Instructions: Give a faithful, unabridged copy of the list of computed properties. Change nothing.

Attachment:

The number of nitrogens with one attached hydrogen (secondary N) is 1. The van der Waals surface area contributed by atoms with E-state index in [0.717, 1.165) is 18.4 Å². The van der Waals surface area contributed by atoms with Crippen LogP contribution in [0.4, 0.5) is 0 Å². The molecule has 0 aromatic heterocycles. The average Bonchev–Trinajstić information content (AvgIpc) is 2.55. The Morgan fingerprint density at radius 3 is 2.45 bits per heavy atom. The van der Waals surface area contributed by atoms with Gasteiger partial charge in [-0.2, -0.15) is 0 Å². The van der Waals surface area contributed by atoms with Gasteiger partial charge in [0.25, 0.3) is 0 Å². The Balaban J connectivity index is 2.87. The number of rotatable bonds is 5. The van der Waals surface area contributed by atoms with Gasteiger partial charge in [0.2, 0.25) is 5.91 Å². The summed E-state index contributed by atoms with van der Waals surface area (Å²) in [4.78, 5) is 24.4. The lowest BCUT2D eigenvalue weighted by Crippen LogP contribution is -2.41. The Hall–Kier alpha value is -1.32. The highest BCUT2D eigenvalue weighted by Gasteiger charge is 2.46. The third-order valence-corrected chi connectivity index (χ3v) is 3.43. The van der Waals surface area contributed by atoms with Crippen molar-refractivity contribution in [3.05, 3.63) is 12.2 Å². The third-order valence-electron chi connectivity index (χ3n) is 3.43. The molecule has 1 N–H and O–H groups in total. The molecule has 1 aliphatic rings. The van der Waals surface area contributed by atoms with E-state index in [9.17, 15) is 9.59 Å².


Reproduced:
The number of nitrogens with one attached hydrogen (secondary N) is 1. The van der Waals surface area contributed by atoms with E-state index in [0.717, 1.165) is 18.4 Å². The van der Waals surface area contributed by atoms with Crippen LogP contribution in [0.4, 0.5) is 0 Å². The molecule has 0 aromatic heterocycles. The average Bonchev–Trinajstić information content (AvgIpc) is 2.55. The Morgan fingerprint density at radius 3 is 2.45 bits per heavy atom. The van der Waals surface area contributed by atoms with Gasteiger partial charge in [-0.2, -0.15) is 0 Å². The van der Waals surface area contributed by atoms with Gasteiger partial charge in [0.25, 0.3) is 0 Å². The Balaban J connectivity index is 2.87. The number of rotatable bonds is 5. The van der Waals surface area contributed by atoms with Gasteiger partial charge in [0.2, 0.25) is 5.91 Å². The summed E-state index contributed by atoms with van der Waals surface area (Å²) in [4.78, 5) is 24.4. The lowest BCUT2D eigenvalue weighted by Crippen LogP contribution is -2.41. The Hall–Kier alpha value is -1.32. The highest BCUT2D eigenvalue weighted by Gasteiger charge is 2.46. The third-order valence-corrected chi connectivity index (χ3v) is 3.43. The van der Waals surface area contributed by atoms with Crippen molar-refractivity contribution in [3.05, 3.63) is 12.2 Å². The third-order valence-electron chi connectivity index (χ3n) is 3.43. The molecule has 1 N–H and O–H groups in total. The molecule has 1 aliphatic rings. The van der Waals surface area contributed by atoms with E-state index in [9.17, 15) is 9.59 Å².